As far as the trailer is concerned, I responded to the ad in less than 30 minutes and was the first of many that replied. It was selling though a third party and the seller was unaware of the demand so my low offer was accepted. I believe if I listed it for $19K I would be able to sell it in about the same time I purchased it.

As far as the vehicle is concerned, I would anticipate some depreciation based on the mileage but not a huge drop in price. over a few months. At least that's my best guess at the moment.

Jeremy E.

  • Handlebar Stache
  • *****
  • Posts: 1947
  • Location: Lewiston, ID
Re: Help me be mustachian while doing an unmustachian thing...
« Reply #7 on: May 13, 2015, 02:20:55 PM »
You will probably have to pay taxes when you purchase these things and you won't get that money back. Also, if you have a 90lb lab and a baby that will be living in these vehicles, the value might drop more than you think. A used 2005 4runner 4WD V6 can be had for around 9-12K from a private party, and will probably depreciate less than a newer vehicle. The only reason I would buy something much newer than that if I only needed it for a few months would be if there were significant efficiency or performance improvements in newer years.

boarder42

  • Walrus Stache
  • *******
  • Posts: 7845
Re: Help me be mustachian while doing an unmustachian thing...
« Reply #8 on: May 13, 2015, 02:24:32 PM »
You will probably have to pay taxes when you purchase these things and you won't get that money back. Also, if you have a 90lb lab and a baby that will be living in these vehicles, the value might drop more than you think. A used 2005 4runner 4WD V6 can be had for around 9-12K from a private party, and will probably depreciate less than a newer vehicle. The only reason I would buy something much newer than that if I only needed it for a few months would be if there were significant efficiency or performance improvements in newer years.

He's got TT&L at 3500

OnTheMove

  • 5 O'Clock Shadow
  • *
  • Posts: 20
Re: Help me be mustachian while doing an unmustachian thing...
« Reply #9 on: May 13, 2015, 02:27:25 PM »
You will probably have to pay taxes when you purchase these things and you won't get that money back. Also, if you have a 90lb lab and a baby that will be living in these vehicles, the value might drop more than you think. A used 2005 4runner 4WD V6 can be had for around 9-12K from a private party, and will probably depreciate less than a newer vehicle. The only reason I would buy something much newer than that if I only needed it for a few months would be if there were significant efficiency or performance improvements in newer years.

I incorporated the taxes and licensing in the T(ax)T(itle)&L(icensing) figure to account for the loss. As much as I want to believe that I can keep them both clean I know that's not entirely true. Hopefully some elbow grease prior to listing will help in the resale price.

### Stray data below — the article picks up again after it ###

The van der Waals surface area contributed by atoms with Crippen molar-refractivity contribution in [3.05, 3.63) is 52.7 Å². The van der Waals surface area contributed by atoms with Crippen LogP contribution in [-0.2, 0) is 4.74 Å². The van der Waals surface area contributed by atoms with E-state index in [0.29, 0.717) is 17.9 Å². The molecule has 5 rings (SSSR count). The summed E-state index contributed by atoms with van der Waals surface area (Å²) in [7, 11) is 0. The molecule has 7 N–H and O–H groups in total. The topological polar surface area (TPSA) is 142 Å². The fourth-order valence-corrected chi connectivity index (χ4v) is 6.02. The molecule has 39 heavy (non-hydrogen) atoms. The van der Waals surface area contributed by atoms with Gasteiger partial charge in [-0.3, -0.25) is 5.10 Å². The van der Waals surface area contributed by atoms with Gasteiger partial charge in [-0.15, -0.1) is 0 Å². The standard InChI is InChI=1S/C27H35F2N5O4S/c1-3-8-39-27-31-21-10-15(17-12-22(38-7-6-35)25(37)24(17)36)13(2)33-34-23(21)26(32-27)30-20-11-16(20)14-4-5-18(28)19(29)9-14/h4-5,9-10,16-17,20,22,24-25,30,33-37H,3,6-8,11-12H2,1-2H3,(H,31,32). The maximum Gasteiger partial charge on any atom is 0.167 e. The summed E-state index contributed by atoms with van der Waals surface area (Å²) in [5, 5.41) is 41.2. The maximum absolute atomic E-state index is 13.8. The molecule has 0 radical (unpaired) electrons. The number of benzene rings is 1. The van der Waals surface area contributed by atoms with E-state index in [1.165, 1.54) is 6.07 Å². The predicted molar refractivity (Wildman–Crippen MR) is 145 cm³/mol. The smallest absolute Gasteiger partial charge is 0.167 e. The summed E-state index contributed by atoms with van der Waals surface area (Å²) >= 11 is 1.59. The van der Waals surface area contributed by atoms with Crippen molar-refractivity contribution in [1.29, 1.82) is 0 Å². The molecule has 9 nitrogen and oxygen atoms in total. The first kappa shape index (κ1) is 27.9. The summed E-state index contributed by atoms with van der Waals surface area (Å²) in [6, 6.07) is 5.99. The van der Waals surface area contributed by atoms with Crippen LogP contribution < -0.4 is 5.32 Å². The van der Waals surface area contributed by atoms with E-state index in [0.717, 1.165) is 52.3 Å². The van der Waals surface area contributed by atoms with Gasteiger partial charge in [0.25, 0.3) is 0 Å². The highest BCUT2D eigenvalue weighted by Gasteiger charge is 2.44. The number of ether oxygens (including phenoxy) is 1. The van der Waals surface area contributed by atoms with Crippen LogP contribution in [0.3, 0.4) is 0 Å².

Agreed with the comment about used 4runner. I would like to keep the costs low considering that I won't own for long. That's why I'm leaning towards the Highlander. It gets slightly better mileage if we were to keep it. I'm not sure the MPG difference is sufficient to make the purchase of a newer vehicle worthwhile.

Sid Hoffman

  • Pencil Stache
  • ****
  • Posts: 742
  • Location: Southwest USA
Re: Help me be mustachian while doing an unmustachian thing...
« Reply #10 on: May 13, 2015, 02:31:07 PM »
What's the longest trip of this variety you've done together?  I know I'm usually done with being on the road after as little as 5 days and generally even on a wonderful trip I'm ready to go home after about 2 weeks.  Have you also done an extended trip like this since the baby and with the dog?  Those can be complications for some people when talking about being on the road and in a trailer for 3-4 months as proposed.

reachfield

  • 5 O'Clock Shadow
  • *
  • Posts: 6
Re: Help me be mustachian while doing an unmustachian thing...
« Reply #11 on: May 13, 2015, 02:32:47 PM »
It might be a little late for this, but rent a trailer/RV?

OnTheMove

  • 5 O'Clock Shadow
  • *
  • Posts: 20
Re: Help me be mustachian while doing an unmustachian thing...
« Reply #12 on: May 13, 2015, 02:35:39 PM »
You will probably have to pay taxes when you purchase these things and you won't get that money back. Also, if you have a 90lb lab and a baby that will be living in these vehicles, the value might drop more than you think. A used 2005 4runner 4WD V6 can be had for around 9-12K from a private party, and will probably depreciate less than a newer vehicle. The only reason I would buy something much newer than that if I only needed it for a few months would be if there were significant efficiency or performance improvements in newer years.